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From Martin Grotzke <>
Subject Re: How to read values of a field efficiently
Date Tue, 31 Jul 2007 10:10:56 GMT
On Mon, 2007-07-30 at 00:30 -0700, Chris Hostetter wrote:
> : Is it possible to get the values from the ValueSource (or from
> : getFieldCacheCounts) sorted by its natural order (from lowest to
> : highest values)?
> well, an inverted term index is already a data structure listing terms
> from lowest to highest and the associated documents -- so if you want to
> iterate from low to high between a range and find matching docs you should
> just use hte TermEnum -- the whole point of the FieldCache (and
> FieldCacheSource) is to have a "reverse inverted index" so you can quickly
> fetch the indexed value if you know the docId.
Ok, I will have a look at the TermEnum and try this.

> perhaps you should elaborate a little more on what it is you are trying to
> do so we can help you figure out how to do it more efficinelty ...
I want to read all values of the price field of the found docs,
and calculate the mean value and the standard deviation.
Based on the min value (mean - deviation, the max value (mean +
deviation) and the number of prices I calculate price ranges.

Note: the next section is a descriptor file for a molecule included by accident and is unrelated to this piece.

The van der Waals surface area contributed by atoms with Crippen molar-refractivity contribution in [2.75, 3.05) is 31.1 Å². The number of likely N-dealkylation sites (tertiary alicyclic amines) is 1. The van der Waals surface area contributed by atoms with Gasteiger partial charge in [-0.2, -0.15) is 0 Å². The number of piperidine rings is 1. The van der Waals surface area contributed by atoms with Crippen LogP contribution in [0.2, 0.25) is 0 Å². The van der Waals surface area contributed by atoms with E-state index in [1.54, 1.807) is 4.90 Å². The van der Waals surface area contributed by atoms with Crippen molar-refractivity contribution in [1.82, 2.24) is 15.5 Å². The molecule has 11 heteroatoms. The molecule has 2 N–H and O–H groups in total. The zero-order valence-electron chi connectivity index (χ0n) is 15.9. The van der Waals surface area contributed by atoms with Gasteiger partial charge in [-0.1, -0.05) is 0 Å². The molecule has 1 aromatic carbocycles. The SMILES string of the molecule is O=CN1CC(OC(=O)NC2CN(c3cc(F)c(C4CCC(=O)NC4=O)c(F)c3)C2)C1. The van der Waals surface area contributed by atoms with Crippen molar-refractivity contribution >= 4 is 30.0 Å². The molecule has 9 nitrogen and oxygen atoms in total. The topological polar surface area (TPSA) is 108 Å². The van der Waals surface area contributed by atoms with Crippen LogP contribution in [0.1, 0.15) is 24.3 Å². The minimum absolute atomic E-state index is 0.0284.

Then I iterate over the sorted array of prices and count how many
prices go into the current range.

This sorting (Arrays.sort) takes much time, that's why I asked if
it's possible to read values in sorted order.

But reading this, I think it would also be possible to skip sorting and
check for each price into which bucket it would go and increment the
counter for this bucket - this should also be a possibility for

> ... perhaps you shouldn't be iterating over every doc to figure out your
> ranges .. perhaps you can iterate over the terms themselves?
Are you referring to TermEnum with this?

Thanx && cheers,

> hang on ... rereading your first message i just noticed something i
> definitely didn't spot before...
> >> Fairly long: getFieldCacheCounts for the cat field takes ~70 ms
> >> for the second request, while reading prices takes ~600 ms.
> ...i clearly missed this, and fixated on your assertion that your reading
> of field values took longer then the stock methods -- but you're not just
> comparing the time needed byu different methods, you're also timing
> different fields.
> this actually makes a lot of sense since there are probably a lot fewer
> unique values for the cat field, so there are a lot fewer discrete values
> to deal with when computing counts.
> -Hoss
Martin Grotzke

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